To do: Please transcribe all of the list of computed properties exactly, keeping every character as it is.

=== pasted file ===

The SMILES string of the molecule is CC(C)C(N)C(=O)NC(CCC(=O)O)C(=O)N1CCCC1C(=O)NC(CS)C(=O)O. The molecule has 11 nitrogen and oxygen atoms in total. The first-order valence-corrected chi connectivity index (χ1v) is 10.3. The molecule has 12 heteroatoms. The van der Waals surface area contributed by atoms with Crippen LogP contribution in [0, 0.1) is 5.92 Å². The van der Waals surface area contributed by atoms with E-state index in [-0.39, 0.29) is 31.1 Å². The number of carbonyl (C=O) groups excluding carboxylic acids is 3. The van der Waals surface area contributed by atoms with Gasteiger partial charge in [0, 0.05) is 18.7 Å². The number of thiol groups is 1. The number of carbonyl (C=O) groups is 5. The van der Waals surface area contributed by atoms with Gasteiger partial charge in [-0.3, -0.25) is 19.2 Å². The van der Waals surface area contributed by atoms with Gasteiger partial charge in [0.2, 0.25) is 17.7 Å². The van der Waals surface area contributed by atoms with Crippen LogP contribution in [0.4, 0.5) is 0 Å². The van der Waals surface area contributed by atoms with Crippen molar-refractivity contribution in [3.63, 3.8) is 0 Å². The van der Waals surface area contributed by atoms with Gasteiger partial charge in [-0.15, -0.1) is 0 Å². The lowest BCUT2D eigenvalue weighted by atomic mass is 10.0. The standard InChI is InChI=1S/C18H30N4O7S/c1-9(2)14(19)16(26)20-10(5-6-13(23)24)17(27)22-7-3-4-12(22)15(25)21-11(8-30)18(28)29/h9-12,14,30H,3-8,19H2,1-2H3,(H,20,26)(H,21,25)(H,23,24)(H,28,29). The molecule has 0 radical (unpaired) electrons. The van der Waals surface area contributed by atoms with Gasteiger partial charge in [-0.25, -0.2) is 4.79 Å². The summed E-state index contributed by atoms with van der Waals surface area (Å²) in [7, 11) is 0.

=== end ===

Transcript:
The SMILES string of the molecule is CC(C)C(N)C(=O)NC(CCC(=O)O)C(=O)N1CCCC1C(=O)NC(CS)C(=O)O. The molecule has 11 nitrogen and oxygen atoms in total. The first-order valence-corrected chi connectivity index (χ1v) is 10.3. The molecule has 12 heteroatoms. The van der Waals surface area contributed by atoms with Crippen LogP contribution in [0, 0.1) is 5.92 Å². The van der Waals surface area contributed by atoms with E-state index in [-0.39, 0.29) is 31.1 Å². The number of carbonyl (C=O) groups excluding carboxylic acids is 3. The van der Waals surface area contributed by atoms with Gasteiger partial charge in [0, 0.05) is 18.7 Å². The number of thiol groups is 1. The number of carbonyl (C=O) groups is 5. The van der Waals surface area contributed by atoms with Gasteiger partial charge in [-0.3, -0.25) is 19.2 Å². The van der Waals surface area contributed by atoms with Gasteiger partial charge in [0.2, 0.25) is 17.7 Å². The van der Waals surface area contributed by atoms with Crippen LogP contribution in [0.4, 0.5) is 0 Å². The van der Waals surface area contributed by atoms with Crippen molar-refractivity contribution in [3.63, 3.8) is 0 Å². The van der Waals surface area contributed by atoms with Gasteiger partial charge in [-0.15, -0.1) is 0 Å². The lowest BCUT2D eigenvalue weighted by atomic mass is 10.0. The standard InChI is InChI=1S/C18H30N4O7S/c1-9(2)14(19)16(26)20-10(5-6-13(23)24)17(27)22-7-3-4-12(22)15(25)21-11(8-30)18(28)29/h9-12,14,30H,3-8,19H2,1-2H3,(H,20,26)(H,21,25)(H,23,24)(H,28,29). The molecule has 0 radical (unpaired) electrons. The van der Waals surface area contributed by atoms with Gasteiger partial charge in [-0.25, -0.2) is 4.79 Å². The summed E-state index contributed by atoms with van der Waals surface area (Å²) in [7, 11) is 0.